By Elizabeth Labiner
The Graduate Center has a plethora of resources focused on career preparation and professional development, including a full-time career counselor dedicated to graduate students. Among the programs dedicated to career support are two in particular that aid graduate students in the essential elements of crafting applications and navigating the hiring process. One series is geared to the academic job market, though it provides valuable information for any career search, and the other addresses strategies that are critical in all employment sectors.
The Preparing for Faculty Job Applications workshop series focuses on the academic job market and addresses topics such as writing teaching, research, and diversity statements; creating ePortfolios; managing your online presence; and preparing for interviews. While the primary audience for the sessions is those graduate students planning to enter academia, the workshops offer information and advice that are applicable to all job searches, regardless of job sector or scholarly field. The six-workshop series culminates in a session devoted to reviewing participants’ application materials, which they will have drafted throughout the series.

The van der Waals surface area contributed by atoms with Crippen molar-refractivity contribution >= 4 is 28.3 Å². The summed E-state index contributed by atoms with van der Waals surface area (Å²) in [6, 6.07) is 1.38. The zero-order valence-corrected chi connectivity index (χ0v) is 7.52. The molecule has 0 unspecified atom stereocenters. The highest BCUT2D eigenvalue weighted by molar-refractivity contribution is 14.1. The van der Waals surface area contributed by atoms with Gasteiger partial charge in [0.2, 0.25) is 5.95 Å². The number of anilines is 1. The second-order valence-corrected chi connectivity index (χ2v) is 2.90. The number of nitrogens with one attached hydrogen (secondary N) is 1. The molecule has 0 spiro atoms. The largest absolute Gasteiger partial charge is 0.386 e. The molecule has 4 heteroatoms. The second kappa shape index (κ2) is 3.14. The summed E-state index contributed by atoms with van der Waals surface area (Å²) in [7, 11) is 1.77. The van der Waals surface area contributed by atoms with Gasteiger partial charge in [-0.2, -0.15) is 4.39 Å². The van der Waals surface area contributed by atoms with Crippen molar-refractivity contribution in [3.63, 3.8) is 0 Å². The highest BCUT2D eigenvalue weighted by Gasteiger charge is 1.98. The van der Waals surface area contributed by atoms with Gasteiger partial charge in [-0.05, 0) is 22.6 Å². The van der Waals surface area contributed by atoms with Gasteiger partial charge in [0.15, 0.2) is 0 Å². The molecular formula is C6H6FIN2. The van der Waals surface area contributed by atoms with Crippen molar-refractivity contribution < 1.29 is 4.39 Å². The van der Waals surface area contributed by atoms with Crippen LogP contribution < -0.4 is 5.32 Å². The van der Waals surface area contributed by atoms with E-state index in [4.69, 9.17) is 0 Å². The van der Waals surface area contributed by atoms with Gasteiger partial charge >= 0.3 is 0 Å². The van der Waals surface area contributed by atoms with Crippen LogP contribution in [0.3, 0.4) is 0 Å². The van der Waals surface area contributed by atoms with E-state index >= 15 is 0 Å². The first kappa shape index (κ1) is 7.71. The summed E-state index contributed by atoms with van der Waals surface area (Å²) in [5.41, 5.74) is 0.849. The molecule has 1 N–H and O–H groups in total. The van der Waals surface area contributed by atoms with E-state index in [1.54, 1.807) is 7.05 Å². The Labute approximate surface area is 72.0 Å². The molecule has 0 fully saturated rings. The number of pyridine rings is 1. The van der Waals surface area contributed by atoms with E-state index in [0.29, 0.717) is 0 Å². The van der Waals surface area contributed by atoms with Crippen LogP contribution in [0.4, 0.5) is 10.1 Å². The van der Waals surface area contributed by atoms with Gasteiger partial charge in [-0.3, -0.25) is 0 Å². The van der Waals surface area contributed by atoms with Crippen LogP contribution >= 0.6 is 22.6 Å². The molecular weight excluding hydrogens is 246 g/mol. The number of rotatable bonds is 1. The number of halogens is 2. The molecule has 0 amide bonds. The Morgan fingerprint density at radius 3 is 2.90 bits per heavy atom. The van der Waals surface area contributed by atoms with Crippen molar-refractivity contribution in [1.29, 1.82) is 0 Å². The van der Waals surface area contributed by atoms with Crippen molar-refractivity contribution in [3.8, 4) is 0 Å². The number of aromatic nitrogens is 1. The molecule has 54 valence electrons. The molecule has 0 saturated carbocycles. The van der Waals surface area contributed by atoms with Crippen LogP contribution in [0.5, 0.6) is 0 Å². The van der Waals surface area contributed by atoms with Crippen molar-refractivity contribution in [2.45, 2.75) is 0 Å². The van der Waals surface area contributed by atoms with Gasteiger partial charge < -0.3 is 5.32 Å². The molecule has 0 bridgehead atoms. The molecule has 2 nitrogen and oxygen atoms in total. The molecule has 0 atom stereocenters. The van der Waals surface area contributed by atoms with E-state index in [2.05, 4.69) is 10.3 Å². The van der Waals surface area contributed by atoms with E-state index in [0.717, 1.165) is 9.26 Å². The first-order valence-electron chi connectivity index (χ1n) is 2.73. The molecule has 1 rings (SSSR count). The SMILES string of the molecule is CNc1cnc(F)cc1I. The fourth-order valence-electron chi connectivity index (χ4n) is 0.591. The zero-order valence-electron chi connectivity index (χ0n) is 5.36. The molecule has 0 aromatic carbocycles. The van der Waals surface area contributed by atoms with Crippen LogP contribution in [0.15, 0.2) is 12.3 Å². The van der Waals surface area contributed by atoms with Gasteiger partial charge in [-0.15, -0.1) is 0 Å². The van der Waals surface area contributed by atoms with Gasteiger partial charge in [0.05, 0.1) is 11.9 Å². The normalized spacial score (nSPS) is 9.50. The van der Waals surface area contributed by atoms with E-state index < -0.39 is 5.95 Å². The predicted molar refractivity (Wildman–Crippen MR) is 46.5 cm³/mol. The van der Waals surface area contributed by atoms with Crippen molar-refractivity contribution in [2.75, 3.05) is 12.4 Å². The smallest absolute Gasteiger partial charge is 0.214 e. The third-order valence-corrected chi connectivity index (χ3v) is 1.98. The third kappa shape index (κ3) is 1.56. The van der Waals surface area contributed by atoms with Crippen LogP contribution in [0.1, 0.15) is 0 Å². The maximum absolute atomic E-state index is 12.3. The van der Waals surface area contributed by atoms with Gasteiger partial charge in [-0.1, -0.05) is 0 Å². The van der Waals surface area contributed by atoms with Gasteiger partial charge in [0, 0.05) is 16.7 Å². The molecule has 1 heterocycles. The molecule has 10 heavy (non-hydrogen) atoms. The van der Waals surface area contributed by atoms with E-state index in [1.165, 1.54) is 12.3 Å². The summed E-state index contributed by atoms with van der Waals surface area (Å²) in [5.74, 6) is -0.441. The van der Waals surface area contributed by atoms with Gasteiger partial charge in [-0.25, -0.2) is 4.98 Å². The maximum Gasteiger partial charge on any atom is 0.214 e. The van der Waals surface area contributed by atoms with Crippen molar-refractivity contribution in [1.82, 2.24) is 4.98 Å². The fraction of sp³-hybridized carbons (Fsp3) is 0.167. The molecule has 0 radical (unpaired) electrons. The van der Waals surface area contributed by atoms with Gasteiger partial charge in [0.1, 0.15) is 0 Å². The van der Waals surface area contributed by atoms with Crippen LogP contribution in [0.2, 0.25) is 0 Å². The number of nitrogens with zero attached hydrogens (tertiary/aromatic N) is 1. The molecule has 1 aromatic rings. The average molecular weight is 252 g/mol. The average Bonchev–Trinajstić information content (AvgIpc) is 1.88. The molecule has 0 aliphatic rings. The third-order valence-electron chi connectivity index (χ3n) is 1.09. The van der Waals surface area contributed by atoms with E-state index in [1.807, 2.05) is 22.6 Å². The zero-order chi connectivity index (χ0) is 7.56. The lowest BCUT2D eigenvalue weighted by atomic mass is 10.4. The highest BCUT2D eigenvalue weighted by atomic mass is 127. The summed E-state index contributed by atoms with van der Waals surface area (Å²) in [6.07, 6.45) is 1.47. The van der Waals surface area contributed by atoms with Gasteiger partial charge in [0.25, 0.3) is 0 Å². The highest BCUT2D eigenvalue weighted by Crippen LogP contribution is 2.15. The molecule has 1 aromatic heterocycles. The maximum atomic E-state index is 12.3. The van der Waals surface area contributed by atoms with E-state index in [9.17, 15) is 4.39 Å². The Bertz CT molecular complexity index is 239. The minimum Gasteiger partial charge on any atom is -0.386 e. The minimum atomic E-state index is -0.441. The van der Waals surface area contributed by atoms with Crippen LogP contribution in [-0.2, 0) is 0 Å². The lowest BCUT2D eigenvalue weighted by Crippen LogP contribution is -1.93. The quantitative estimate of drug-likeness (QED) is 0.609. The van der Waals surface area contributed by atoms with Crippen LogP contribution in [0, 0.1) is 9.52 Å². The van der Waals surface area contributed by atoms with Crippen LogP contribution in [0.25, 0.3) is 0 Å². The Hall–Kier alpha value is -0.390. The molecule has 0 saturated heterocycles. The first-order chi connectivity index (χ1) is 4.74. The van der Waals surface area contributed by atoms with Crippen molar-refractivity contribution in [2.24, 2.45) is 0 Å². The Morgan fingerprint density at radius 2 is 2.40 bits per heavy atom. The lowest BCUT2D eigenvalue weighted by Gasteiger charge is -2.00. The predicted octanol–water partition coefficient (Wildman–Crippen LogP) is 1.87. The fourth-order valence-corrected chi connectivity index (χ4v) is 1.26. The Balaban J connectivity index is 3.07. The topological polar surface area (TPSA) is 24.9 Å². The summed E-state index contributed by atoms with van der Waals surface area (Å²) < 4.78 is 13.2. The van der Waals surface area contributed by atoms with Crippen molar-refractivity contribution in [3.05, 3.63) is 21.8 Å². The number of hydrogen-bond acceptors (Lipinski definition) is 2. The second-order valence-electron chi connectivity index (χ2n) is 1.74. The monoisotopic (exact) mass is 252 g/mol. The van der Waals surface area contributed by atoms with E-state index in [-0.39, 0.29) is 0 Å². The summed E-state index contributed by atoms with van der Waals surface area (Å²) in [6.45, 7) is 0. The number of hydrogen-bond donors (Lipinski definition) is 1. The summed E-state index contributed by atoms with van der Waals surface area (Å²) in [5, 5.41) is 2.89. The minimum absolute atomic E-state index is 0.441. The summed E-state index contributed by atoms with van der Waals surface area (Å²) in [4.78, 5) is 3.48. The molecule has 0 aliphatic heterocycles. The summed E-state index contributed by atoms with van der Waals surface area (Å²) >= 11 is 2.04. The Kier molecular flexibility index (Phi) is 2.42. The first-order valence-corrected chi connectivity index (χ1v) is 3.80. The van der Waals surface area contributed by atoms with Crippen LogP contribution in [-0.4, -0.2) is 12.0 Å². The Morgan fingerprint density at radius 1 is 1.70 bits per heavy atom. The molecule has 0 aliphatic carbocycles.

Dr. Jose Luis Ruiz Duarte (PhD ’20) took the series twice, with different goals each time. Dr. Ruiz recalls,
I wanted to become a professor for more than 10 years, so when my advisor and other professors in the Systems & Industrial Engineering Department suggested that I take the workshop, I immediately said yes. I took the series two times. The first time, during my second year, was mainly to learn in general about faculty life and the processes for applying, while the second time, during my third year, was to delve into details about the application.
Dr. Ruiz, now an Assistant Professor at the Department of Marketing and Business Analytics of the Lucas College and Graduate School of Business at San José State University, feels each of the sessions was vital to crafting a successful application, particularly those dedicated to writing teaching, research, and diversity statements. Beyond those, he says, “The most important session for me was the workshop regarding the interview and the type of questions that I could expect -- and that the hiring committee may expect from me. Knowing what to expect was extremely helpful to feel confident!” Listening to experts also gave Dr. Ruiz a broader perspective on the faculty experience, which helped him confirm that it was the right fit for his passions and career goals. The preparatory workshops were crucial to his success in securing his current position at SJSU, he explains, since they gave him information, examples, and readings to help him craft a portfolio showcasing himself as an academic.